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Reduced osmolarity oral rehydration solution for treating cholera.

BACKGROUND: Oral rehydration solution (ORS) is used to treat dehydration caused by diarrheal diseases including cholera. Reduced osmolarity formulations are safe and more effective than standard ORS for treating non-cholera diarrhea. As cholera causes rapid electrolyte loss, it is important to know if these benefits are similar for people with cholera.

OBJECTIVES: To compare the safety and efficacy of reduced osmolarity oral rehydration solution (ORS) with standard ORS for treating diarrhea due to cholera.

SEARCH STRATEGY: We searched the Cochrane Infectious Disease Group Specialized Register (January 2004), CENTRAL (The Cochrane Library Issue 1, 2004), MEDLINE (1966 to January 2004), EMBASE (1974 to January 2004), and LILACS (1982 to January 2004). We also contacted organizations and searched reference lists.

SELECTION CRITERIA: Randomized controlled trials comparing reduced osmolarity ORS with standard ORS for treating adults and children with acute diarrhea due to cholera.

DATA COLLECTION AND ANALYSIS: Two reviewers independently applied eligibility criteria, assessed trial quality, and extracted data. We pooled binary data using relative risks (RR), continuous data using weighted mean difference (WMD) or the standardized mean difference (SMD), and presented the results with 95% confidence intervals (CI).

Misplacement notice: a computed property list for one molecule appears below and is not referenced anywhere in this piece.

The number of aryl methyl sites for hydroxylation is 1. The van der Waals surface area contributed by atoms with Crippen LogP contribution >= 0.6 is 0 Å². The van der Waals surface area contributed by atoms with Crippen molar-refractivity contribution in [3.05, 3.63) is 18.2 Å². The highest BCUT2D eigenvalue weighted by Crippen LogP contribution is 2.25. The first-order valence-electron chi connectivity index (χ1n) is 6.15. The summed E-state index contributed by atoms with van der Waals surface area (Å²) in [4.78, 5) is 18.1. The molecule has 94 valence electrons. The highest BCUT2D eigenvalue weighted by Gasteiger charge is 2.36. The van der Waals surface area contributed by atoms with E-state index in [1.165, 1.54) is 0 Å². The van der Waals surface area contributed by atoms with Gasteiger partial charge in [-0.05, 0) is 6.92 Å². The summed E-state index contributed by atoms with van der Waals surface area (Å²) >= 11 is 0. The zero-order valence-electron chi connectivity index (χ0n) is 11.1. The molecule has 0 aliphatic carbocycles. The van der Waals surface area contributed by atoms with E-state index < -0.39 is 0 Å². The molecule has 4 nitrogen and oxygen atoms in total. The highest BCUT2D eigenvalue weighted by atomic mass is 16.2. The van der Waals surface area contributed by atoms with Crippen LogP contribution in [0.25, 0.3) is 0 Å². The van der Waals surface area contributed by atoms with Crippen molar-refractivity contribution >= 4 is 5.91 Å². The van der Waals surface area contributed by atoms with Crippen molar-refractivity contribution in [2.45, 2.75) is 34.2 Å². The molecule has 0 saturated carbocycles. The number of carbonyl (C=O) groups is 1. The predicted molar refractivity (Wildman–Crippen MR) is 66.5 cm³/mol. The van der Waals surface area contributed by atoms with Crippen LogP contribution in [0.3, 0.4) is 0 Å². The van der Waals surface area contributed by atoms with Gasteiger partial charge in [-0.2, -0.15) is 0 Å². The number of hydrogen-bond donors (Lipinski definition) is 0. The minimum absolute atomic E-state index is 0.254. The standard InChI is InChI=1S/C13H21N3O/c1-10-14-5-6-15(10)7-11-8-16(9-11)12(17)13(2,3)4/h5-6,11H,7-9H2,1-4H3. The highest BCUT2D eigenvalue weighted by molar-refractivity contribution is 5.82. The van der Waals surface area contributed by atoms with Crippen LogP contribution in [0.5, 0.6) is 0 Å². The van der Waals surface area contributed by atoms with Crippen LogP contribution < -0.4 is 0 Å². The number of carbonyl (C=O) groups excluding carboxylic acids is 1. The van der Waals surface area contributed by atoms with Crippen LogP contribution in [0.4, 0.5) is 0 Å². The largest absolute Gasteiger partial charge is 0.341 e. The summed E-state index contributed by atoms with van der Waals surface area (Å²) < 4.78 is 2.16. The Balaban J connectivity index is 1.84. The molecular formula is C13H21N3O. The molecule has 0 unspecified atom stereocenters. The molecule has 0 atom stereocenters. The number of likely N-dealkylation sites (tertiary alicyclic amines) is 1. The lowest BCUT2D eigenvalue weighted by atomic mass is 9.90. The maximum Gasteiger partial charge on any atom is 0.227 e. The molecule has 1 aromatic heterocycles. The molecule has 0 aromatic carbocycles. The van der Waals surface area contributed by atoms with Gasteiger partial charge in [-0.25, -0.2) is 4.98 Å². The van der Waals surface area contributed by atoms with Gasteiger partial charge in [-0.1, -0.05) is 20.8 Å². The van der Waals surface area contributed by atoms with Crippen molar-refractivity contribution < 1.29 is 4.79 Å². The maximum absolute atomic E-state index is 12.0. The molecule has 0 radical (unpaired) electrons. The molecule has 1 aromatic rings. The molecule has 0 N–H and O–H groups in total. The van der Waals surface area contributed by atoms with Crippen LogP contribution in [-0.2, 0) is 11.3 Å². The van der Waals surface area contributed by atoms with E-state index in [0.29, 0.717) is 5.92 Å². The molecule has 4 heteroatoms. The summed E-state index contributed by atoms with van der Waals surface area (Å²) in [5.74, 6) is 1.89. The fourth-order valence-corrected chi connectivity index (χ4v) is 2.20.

MAIN RESULTS: For glucose-based reduced osmolarity ORS, seven trials (718 participants) met the inclusion criteria. Biochemical hyponatremia (serum sodium < 130 mmol/L) was more common with reduced osmolarity ORS (RR 1.67, CI 1.09 to 2.57; 465 participants, 4 trials); for severe biochemical hyponatremia (serum sodium < 125 mmol/L) this was not significant (RR 1.58, CI 0.62 to 4.04; 465 participants, 4 trials). No trials reported symptomatic hyponatremia or death. We found no statistically significant difference in the need for unscheduled intravenous infusion. Analyses separating children and adults showed no obvious trends. Two trials also examined rice-based ORS. In the reduced osmolarity group, duration of diarrhea was shorter (WMD -16.85 hours, CI -21.22 to -12.48; 102 participants, 2 trials).

REVIEWERS' CONCLUSIONS: In people with cholera, reduced osmolarity ORS is associated with biochemical hyponatremia when compared with standard ORS, although there are similar benefits in terms of other outcomes. Although this risk does not appear to be accompanied by serious consequences, the total patient experience in existing trials is small. Under wider practice conditions, especially where patient monitoring is difficult, caution is warranted.

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